Clearview AI accepts permanent ban on selling facial recognition to private companies

Facial recognition surveillance company Clearview AI has agreed to permanently ban most private companies from using its service as part of a legal settlement. The agreement, filed in Illinois court today, would settle a 2020 lawsuit from the American Civil Liberties Union that alleged the company built its business on facial recognition data taken without consent. user. The agreement formalizes steps Clearview had already taken and protects the company from further lawsuits from the ACLU under Illinois’ Biometric Information Privacy Act (BIPA).

As part of the settlement, Clearview agrees to a permanent nationwide injunction restricting its sale (or free distribution) of access to a vast database of face photographs – many of which were originally scraped from social networks like Facebook. The injunction prohibits the company from dealing with most private companies and individuals nationwide, including government employees who do not act on behalf of their employers. He also cannot do business with any state or local government agency in Illinois for five years. In addition to attempting to remove all photographs of Illinois residents, it must maintain an opt-out program for residents who wish to block any search using their faces or prevent any collection of their photographs.

Clearview can still work with federal agencies and local police departments, as long as they are outside of Illinois.

The ACLU hailed the settlement as a victory. “By requiring Clearview to comply with Illinois’ groundbreaking biometric privacy law, not just in the state, but nationwide, this regulation demonstrates that strong privacy laws can provide real protections against abuse,” said the deputy director of the ACLU’s Speech, Privacy and Technology Project. Nathan released Wessler. “Clearview can no longer treat people’s unique biometric identifiers as an unlimited source of profit. Other companies would be wise to take note, and other states should follow Illinois’ lead by enacting strong biometric privacy laws.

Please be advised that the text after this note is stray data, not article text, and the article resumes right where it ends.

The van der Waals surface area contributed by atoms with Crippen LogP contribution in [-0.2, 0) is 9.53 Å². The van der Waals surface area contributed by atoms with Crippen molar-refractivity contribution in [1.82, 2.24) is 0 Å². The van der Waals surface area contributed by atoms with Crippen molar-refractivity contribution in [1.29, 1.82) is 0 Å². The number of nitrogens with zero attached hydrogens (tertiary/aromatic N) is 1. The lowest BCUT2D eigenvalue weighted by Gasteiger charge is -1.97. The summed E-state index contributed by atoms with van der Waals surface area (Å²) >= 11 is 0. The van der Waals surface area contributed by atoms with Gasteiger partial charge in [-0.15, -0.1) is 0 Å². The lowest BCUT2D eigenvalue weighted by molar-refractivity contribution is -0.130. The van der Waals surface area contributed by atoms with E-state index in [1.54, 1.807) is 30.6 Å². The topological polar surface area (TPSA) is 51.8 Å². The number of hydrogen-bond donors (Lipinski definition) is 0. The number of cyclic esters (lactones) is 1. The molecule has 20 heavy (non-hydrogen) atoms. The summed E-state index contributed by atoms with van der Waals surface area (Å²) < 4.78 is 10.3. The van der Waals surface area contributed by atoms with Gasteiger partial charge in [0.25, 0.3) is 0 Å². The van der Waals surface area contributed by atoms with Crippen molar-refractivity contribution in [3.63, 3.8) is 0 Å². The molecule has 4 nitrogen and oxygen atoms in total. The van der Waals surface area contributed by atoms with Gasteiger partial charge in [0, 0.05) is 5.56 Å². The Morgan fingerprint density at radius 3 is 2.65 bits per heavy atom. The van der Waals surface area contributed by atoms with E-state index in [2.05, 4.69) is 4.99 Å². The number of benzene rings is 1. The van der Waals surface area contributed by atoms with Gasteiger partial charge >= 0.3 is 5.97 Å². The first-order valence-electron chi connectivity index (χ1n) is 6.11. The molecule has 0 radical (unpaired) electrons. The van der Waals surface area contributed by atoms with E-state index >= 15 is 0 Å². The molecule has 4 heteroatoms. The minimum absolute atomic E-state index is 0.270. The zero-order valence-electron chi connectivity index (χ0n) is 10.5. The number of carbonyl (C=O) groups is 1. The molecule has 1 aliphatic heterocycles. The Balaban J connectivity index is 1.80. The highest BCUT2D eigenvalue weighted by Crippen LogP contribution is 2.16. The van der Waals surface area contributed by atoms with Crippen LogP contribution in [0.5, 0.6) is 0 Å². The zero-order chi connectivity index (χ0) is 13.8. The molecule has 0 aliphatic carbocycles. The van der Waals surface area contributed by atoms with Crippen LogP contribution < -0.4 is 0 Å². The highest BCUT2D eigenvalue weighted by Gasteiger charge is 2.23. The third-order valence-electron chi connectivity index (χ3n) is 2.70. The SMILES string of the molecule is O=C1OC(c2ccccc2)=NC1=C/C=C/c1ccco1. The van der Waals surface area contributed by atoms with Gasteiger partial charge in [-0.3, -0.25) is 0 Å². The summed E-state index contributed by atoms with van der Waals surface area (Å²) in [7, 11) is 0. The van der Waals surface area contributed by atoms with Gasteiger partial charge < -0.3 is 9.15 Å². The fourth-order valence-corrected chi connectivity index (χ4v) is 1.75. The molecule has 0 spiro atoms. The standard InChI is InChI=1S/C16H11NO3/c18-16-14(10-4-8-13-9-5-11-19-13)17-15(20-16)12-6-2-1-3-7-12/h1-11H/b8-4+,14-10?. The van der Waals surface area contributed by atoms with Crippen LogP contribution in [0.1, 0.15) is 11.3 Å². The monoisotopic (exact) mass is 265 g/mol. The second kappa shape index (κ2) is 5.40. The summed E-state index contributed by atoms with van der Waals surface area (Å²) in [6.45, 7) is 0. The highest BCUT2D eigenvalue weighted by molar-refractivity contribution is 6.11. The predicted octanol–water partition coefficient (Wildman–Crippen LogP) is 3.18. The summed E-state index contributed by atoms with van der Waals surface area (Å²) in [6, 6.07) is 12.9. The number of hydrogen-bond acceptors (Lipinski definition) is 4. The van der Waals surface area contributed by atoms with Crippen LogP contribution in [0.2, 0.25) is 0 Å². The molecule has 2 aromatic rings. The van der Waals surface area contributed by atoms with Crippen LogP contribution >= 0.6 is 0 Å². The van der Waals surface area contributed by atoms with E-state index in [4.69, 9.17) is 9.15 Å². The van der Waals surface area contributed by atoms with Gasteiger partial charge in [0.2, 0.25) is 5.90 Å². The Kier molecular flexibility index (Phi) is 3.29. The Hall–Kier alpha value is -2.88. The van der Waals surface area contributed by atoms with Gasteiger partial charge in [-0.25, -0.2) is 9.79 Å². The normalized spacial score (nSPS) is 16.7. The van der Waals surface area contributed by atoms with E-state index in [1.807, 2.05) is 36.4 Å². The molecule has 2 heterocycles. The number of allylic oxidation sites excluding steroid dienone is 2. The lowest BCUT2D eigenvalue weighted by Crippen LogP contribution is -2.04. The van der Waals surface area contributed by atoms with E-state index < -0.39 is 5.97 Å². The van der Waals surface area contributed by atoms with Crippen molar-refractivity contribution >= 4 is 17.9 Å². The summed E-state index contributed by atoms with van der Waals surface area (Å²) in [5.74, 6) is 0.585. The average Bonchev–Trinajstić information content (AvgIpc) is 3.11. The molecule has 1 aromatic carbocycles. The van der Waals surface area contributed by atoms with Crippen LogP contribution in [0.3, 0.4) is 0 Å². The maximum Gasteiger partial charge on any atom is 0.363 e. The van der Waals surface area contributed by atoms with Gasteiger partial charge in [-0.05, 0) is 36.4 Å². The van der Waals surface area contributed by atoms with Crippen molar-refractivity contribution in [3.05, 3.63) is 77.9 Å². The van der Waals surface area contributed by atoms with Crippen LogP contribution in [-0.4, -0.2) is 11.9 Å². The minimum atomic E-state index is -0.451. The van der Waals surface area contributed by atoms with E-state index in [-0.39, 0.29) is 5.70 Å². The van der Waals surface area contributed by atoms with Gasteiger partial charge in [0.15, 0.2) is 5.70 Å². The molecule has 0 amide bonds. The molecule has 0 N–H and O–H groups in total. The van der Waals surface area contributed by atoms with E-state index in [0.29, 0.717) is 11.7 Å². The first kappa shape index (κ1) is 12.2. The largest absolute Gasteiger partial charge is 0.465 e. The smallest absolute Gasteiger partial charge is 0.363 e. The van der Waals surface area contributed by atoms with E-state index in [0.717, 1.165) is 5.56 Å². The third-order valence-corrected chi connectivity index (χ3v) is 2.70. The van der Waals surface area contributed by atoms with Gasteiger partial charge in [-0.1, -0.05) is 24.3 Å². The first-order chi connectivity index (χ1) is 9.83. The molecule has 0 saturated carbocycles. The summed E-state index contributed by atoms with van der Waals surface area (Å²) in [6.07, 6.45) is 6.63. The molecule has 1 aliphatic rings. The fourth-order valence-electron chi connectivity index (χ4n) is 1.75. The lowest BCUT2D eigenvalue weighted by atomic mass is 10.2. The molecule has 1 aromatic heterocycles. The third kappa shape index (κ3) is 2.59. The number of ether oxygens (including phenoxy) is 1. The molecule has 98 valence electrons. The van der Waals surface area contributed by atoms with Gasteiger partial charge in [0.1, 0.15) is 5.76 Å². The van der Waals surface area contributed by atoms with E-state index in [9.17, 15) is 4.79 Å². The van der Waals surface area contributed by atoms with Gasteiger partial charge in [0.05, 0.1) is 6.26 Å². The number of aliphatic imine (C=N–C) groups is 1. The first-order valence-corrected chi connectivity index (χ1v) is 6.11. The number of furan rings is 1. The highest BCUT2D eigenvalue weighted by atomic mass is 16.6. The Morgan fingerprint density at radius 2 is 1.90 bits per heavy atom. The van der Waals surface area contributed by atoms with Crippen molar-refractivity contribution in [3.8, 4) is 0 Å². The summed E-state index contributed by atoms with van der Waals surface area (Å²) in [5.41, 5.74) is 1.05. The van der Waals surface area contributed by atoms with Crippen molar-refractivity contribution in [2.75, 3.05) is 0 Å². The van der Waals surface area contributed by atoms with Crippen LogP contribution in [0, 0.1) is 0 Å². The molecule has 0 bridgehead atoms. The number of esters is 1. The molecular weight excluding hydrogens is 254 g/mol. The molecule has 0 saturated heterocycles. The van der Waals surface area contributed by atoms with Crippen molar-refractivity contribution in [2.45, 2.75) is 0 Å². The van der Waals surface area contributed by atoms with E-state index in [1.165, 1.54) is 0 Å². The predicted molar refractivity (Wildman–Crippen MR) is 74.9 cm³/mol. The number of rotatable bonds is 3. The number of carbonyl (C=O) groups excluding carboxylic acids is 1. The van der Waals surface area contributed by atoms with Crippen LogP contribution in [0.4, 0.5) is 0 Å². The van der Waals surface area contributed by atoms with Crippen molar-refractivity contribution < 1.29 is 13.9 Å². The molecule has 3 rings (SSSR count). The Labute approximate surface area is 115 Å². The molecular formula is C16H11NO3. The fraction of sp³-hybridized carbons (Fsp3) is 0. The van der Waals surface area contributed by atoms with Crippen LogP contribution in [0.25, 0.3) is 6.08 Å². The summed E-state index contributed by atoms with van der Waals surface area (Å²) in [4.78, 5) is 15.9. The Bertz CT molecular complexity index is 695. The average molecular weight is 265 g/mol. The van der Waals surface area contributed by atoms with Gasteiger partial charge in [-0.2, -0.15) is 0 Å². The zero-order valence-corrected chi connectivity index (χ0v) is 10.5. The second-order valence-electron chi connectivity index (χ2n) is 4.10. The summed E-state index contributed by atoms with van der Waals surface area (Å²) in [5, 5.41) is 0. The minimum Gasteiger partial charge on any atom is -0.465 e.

Illinois is so far one of the only states to enact a biometric privacy law, making it a hub for activists trying to fight privacy-damaging facial recognition tools. Meta, formerly Facebook, agreed to pay $650 million in a BIPA class action lawsuit last year.

Clearview has already said in 2020 that it will stop working with private companies, dropping a list that at one point apparently included Bank of America, Macy’s and Walmart. The company has instead focused on working with thousands of local law enforcement and federal agencies like the Department of Justice, who have controversially used it for both police work for general use and for unusual events like the Capitol Riot of January 6, 2021.

These contracts are still permitted outside of Illinois under the agreement, although Clearview no longer offers free trial access to individual police officers without the knowledge of departments. But the practice is facing opposition from some state and local governments, where lawmakers have restricted the government’s use of all facial recognition databases, including Clearview’s.


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